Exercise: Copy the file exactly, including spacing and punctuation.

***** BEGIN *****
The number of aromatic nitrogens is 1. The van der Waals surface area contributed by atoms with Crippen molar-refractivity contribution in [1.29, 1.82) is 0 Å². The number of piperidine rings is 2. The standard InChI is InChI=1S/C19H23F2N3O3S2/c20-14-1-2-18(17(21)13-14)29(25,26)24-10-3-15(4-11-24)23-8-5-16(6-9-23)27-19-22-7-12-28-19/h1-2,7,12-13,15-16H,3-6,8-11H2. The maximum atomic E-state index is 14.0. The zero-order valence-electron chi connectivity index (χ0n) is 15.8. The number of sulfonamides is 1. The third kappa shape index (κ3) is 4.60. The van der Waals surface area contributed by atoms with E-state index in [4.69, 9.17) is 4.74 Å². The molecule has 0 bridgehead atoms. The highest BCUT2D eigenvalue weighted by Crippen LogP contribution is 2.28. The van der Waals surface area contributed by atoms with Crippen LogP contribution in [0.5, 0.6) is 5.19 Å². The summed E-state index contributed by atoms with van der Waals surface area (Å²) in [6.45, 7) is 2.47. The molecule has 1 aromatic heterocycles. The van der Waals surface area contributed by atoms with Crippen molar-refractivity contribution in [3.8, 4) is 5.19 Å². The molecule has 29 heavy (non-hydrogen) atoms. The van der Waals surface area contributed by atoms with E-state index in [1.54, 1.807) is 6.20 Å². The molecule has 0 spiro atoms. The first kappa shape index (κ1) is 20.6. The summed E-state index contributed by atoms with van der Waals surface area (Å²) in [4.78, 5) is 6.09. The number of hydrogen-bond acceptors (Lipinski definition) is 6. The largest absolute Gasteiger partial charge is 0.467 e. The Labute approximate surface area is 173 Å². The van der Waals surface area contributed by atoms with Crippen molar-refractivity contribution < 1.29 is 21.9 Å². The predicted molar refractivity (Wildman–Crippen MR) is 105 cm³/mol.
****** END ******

The number of aromatic nitrogens is 1. The van der Waals surface area contributed by atoms with Crippen molar-refractivity contribution in [1.29, 1.82) is 0 Å². The number of piperidine rings is 2. The standard InChI is InChI=1S/C19H23F2N3O3S2/c20-14-1-2-18(17(21)13-14)29(25,26)24-10-3-15(4-11-24)23-8-5-16(6-9-23)27-19-22-7-12-28-19/h1-2,7,12-13,15-16H,3-6,8-11H2. The maximum atomic E-state index is 14.0. The zero-order valence-electron chi connectivity index (χ0n) is 15.8. The number of sulfonamides is 1. The third kappa shape index (κ3) is 4.60. The van der Waals surface area contributed by atoms with E-state index in [4.69, 9.17) is 4.74 Å². The molecule has 0 bridgehead atoms. The highest BCUT2D eigenvalue weighted by Crippen LogP contribution is 2.28. The van der Waals surface area contributed by atoms with Crippen LogP contribution in [0.5, 0.6) is 5.19 Å². The summed E-state index contributed by atoms with van der Waals surface area (Å²) in [6.45, 7) is 2.47. The molecule has 1 aromatic heterocycles. The van der Waals surface area contributed by atoms with Crippen molar-refractivity contribution in [3.8, 4) is 5.19 Å². The molecule has 29 heavy (non-hydrogen) atoms. The van der Waals surface area contributed by atoms with E-state index in [1.54, 1.807) is 6.20 Å². The molecule has 0 spiro atoms. The first kappa shape index (κ1) is 20.6. The summed E-state index contributed by atoms with van der Waals surface area (Å²) in [4.78, 5) is 6.09. The number of hydrogen-bond acceptors (Lipinski definition) is 6. The largest absolute Gasteiger partial charge is 0.467 e. The Labute approximate surface area is 173 Å². The van der Waals surface area contributed by atoms with Crippen molar-refractivity contribution < 1.29 is 21.9 Å². The predicted molar refractivity (Wildman–Crippen MR) is 105 cm³/mol.